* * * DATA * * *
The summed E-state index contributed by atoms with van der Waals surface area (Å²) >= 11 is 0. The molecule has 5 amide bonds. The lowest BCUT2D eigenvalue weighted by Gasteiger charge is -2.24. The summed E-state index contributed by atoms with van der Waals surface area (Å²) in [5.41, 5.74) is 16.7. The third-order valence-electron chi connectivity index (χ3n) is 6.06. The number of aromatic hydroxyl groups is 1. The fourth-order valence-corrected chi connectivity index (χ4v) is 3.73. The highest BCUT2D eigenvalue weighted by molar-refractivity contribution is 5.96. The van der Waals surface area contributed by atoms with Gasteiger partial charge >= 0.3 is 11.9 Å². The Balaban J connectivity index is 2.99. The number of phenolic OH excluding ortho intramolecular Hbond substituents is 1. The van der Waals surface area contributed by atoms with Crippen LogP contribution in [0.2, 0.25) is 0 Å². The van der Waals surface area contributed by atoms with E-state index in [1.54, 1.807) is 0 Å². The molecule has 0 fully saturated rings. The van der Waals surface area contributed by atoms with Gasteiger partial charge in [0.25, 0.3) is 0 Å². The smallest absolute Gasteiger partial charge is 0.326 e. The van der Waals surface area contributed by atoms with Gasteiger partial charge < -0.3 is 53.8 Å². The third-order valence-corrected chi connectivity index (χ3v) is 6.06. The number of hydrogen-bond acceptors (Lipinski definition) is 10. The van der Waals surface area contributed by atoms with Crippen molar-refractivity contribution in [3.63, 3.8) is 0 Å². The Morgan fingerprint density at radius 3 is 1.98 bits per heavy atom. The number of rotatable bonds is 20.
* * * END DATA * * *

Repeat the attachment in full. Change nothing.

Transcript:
The summed E-state index contributed by atoms with van der Waals surface area (Å²) >= 11 is 0. The molecule has 5 amide bonds. The lowest BCUT2D eigenvalue weighted by Gasteiger charge is -2.24. The summed E-state index contributed by atoms with van der Waals surface area (Å²) in [5.41, 5.74) is 16.7. The third-order valence-electron chi connectivity index (χ3n) is 6.06. The number of aromatic hydroxyl groups is 1. The fourth-order valence-corrected chi connectivity index (χ4v) is 3.73. The highest BCUT2D eigenvalue weighted by molar-refractivity contribution is 5.96. The van der Waals surface area contributed by atoms with Gasteiger partial charge >= 0.3 is 11.9 Å². The Balaban J connectivity index is 2.99. The number of phenolic OH excluding ortho intramolecular Hbond substituents is 1. The van der Waals surface area contributed by atoms with Crippen LogP contribution in [0.2, 0.25) is 0 Å². The van der Waals surface area contributed by atoms with E-state index in [1.54, 1.807) is 0 Å². The molecule has 0 fully saturated rings. The van der Waals surface area contributed by atoms with Gasteiger partial charge in [0.25, 0.3) is 0 Å². The smallest absolute Gasteiger partial charge is 0.326 e. The van der Waals surface area contributed by atoms with Gasteiger partial charge < -0.3 is 53.8 Å². The third-order valence-corrected chi connectivity index (χ3v) is 6.06. The number of hydrogen-bond acceptors (Lipinski definition) is 10. The van der Waals surface area contributed by atoms with Crippen molar-refractivity contribution in [3.63, 3.8) is 0 Å². The Morgan fingerprint density at radius 3 is 1.98 bits per heavy atom. The number of rotatable bonds is 20.